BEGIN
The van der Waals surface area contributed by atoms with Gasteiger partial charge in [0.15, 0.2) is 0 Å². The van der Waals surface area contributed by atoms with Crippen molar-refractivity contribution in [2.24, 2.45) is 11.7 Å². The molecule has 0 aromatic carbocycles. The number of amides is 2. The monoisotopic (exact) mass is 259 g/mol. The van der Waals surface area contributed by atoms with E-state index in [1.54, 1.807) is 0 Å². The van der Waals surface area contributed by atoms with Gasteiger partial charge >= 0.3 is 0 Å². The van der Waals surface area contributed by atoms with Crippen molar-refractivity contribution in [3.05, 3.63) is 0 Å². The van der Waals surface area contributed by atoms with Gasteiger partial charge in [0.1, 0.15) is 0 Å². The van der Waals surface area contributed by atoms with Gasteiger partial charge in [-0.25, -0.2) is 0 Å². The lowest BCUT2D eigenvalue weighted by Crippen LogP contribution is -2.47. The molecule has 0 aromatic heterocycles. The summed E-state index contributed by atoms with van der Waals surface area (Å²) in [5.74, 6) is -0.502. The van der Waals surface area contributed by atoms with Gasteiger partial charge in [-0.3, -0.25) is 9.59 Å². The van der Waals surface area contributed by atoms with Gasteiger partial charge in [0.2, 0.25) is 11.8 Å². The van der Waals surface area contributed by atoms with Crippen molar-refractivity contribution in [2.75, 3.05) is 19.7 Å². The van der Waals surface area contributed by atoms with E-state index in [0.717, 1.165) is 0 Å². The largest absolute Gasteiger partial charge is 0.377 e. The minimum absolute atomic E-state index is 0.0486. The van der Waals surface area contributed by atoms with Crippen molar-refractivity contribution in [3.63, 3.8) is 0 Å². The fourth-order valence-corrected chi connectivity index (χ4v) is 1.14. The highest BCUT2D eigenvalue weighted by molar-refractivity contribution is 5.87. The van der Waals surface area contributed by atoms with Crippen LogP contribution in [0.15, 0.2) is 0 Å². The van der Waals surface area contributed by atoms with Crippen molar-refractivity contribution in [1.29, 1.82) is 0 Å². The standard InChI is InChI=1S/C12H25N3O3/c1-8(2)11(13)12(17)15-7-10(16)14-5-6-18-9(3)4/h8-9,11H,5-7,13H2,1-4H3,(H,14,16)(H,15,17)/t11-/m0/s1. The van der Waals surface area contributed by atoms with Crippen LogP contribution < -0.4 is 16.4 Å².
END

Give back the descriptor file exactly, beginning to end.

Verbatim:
The van der Waals surface area contributed by atoms with Gasteiger partial charge in [0.15, 0.2) is 0 Å². The van der Waals surface area contributed by atoms with Crippen molar-refractivity contribution in [2.24, 2.45) is 11.7 Å². The molecule has 0 aromatic carbocycles. The number of amides is 2. The monoisotopic (exact) mass is 259 g/mol. The van der Waals surface area contributed by atoms with E-state index in [1.54, 1.807) is 0 Å². The van der Waals surface area contributed by atoms with Gasteiger partial charge >= 0.3 is 0 Å². The van der Waals surface area contributed by atoms with Crippen molar-refractivity contribution in [3.05, 3.63) is 0 Å². The van der Waals surface area contributed by atoms with Gasteiger partial charge in [0.1, 0.15) is 0 Å². The van der Waals surface area contributed by atoms with Gasteiger partial charge in [-0.25, -0.2) is 0 Å². The lowest BCUT2D eigenvalue weighted by Crippen LogP contribution is -2.47. The molecule has 0 aromatic heterocycles. The summed E-state index contributed by atoms with van der Waals surface area (Å²) in [5.74, 6) is -0.502. The van der Waals surface area contributed by atoms with Gasteiger partial charge in [-0.3, -0.25) is 9.59 Å². The van der Waals surface area contributed by atoms with Gasteiger partial charge in [0.2, 0.25) is 11.8 Å². The van der Waals surface area contributed by atoms with Crippen molar-refractivity contribution in [2.75, 3.05) is 19.7 Å². The van der Waals surface area contributed by atoms with E-state index in [0.717, 1.165) is 0 Å². The largest absolute Gasteiger partial charge is 0.377 e. The minimum absolute atomic E-state index is 0.0486. The van der Waals surface area contributed by atoms with Crippen molar-refractivity contribution in [3.63, 3.8) is 0 Å². The fourth-order valence-corrected chi connectivity index (χ4v) is 1.14. The highest BCUT2D eigenvalue weighted by molar-refractivity contribution is 5.87. The van der Waals surface area contributed by atoms with Crippen LogP contribution in [0.15, 0.2) is 0 Å². The van der Waals surface area contributed by atoms with Crippen molar-refractivity contribution in [1.29, 1.82) is 0 Å². The standard InChI is InChI=1S/C12H25N3O3/c1-8(2)11(13)12(17)15-7-10(16)14-5-6-18-9(3)4/h8-9,11H,5-7,13H2,1-4H3,(H,14,16)(H,15,17)/t11-/m0/s1. The van der Waals surface area contributed by atoms with Crippen LogP contribution < -0.4 is 16.4 Å².